HSI Korea & Korean K9 Rescue Partner To Save 21 Dogs Left Behind At An Illegal Dog Meat Farm In South Korea

Photos by Humane Society International

Twenty one dogs that were left behind when authorities closed an illegal dog meat farm in Gyeonggi-do, South Korea, have been saved by animal groups days before the start of Bok Nal. The horrific event takes place during the three hottest days of summer where most dogs on farms are sold and killed for dog meat soup, known as “bosintang.”

Humane Society International/Korea and Korean K9 Rescue saved the young dogs after Ansan city authorities shut down the facility for operating without a license. The government officials transported 38 dogs to their shelter for rehoming but left 21 dogs behind with a deadline for removal or they would be at risk of being euthanized or sold to a slaughterhouse. The farmer was breeding dogs for human consumption at the location for six years.

The rescued dogs named Romeo, Henry, Tori, Juliette, Brown Bear, Christian, along with many others will now receive veterinary care, vaccinations, and undergo quarantine, before eventually being flown by HSI to North America to seek adoptive homes.

The rescue took place just days before South Korea’s first of three “Bok” days when dog meat consumption is most popular and the country’s usually low consumer demand increases. It is also the first Bok Nal since President Yoon Seok-yeol took office and comes as the government’s task force is deliberating a nationwide dog meat ban. This is the second time that announcing recommendations for a phase out of the dog meat trade has been delayed. President Yoon and first lady Kim Keon-hee—both of whom have voiced support for an end to dog meat—share their home with four dogs including Tori a rescued Jindo, a breed typically found on dog meat farms. The 21 dogs left on this illegal farm are Jindo cross breeds.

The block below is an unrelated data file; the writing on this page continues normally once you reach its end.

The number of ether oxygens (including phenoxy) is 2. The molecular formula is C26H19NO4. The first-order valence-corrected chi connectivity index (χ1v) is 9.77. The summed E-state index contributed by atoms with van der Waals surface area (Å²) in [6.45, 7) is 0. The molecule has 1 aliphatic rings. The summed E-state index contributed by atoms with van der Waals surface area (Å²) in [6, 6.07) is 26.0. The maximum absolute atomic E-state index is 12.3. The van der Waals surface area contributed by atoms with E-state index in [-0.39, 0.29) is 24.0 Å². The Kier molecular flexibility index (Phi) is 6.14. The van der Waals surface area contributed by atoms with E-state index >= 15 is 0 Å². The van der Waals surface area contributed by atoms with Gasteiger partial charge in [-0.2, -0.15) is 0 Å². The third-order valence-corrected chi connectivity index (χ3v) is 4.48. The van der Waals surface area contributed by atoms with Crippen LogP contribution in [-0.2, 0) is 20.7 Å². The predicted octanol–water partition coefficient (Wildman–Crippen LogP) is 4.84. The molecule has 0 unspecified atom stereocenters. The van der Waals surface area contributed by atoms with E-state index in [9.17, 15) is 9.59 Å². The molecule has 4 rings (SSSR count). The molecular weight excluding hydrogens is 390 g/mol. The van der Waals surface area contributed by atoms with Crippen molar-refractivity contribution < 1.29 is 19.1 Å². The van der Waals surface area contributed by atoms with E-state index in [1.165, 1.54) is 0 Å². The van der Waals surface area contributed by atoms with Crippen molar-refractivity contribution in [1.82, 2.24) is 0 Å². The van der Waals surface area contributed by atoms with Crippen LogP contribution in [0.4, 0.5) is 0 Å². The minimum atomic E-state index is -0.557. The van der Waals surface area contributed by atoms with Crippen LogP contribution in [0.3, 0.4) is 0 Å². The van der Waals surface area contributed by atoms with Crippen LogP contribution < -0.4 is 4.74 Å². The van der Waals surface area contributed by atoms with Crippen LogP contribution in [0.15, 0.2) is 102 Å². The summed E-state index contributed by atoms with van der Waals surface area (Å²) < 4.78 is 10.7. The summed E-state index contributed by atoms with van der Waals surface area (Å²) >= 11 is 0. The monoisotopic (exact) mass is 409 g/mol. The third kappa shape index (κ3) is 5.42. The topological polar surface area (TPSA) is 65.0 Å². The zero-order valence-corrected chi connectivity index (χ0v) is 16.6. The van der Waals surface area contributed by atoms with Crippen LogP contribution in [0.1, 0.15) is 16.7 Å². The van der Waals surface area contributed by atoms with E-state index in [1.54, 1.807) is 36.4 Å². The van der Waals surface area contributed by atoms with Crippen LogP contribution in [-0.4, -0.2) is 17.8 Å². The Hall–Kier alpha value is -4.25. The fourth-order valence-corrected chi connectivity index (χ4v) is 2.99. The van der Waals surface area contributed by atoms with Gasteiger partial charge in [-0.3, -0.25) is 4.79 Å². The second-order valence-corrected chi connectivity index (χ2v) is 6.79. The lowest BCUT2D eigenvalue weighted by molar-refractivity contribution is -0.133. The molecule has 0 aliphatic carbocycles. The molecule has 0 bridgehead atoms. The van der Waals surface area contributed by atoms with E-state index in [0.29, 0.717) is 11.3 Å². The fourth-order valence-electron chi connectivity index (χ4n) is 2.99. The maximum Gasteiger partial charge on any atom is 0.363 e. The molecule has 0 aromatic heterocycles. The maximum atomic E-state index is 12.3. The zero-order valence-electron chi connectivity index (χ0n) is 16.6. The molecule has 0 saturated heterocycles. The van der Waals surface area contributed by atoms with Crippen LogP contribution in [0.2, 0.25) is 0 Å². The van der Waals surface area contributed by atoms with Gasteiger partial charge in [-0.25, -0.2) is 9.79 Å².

“This dog farm is typical of so many across South Korea where thousands of dogs are languishing in filthy, deprived conditions, enduring the unimaginable frustration of being confined in tiny cages their whole lives until they are brutally killed by electrocution. Thankfully, we are able to bring a happy ending for these young dogs who will receive all the medical care and attention they need before flying to North America later in the year to seek adoptive homes. We urge President Yoon to ensure the national government immediately takes action to end the dog meat industry, so that no more dogs like these will have to endure this suffering for a food that most people in South Korea no longer wish to eat,” said Sangkyung Lee, HSI/Korea’s dog meat campaign manager.

The farmer, Mr. Hwang, has signed a legally binding agreement never to farm dogs again. He said: “I make most of my money from doing handyman jobs, so that’s what I’ll continue to do now. When I took over the farm, the seller deceived me and my partner by telling us it would be a profitable business but it simply hasn’t been true.”

“Korean K9 Rescue is happy to work in partnership with HSI in dismantling and rescuing animals from the Ansan dog meat farm. As the animals are suffering in the sweltering summer heat, we have moved quickly to remove them from an unbearable situation that no living being should endure. It’s important we keep pushing for reform and change to the agriculture laws within South Korea and effectively promote change from within. We are grateful for our collaboration with HSI and we know these dogs will go on to live a better life. We have seen and recognized the approval of most South Korean citizens who actively oppose the dog meat trade and lobby for change, which keeps our mission strong and alive,” said Gina Boehler, executive director of Korean K9 Rescue.

HSI/Korea, which has permanently closed down 17 dog meat farms in the country and assisted local groups and law enforcement in rescuing dogs from other farms and markets, campaigns for legislation in South Korea to end the dog meat industry. A recent opinion poll commissioned by HSI/Korea and conducted by Nielsen shows that nearly 84% of South Koreans say that they don’t or won’t eat dogs, and almost 60% support a legislative ban.

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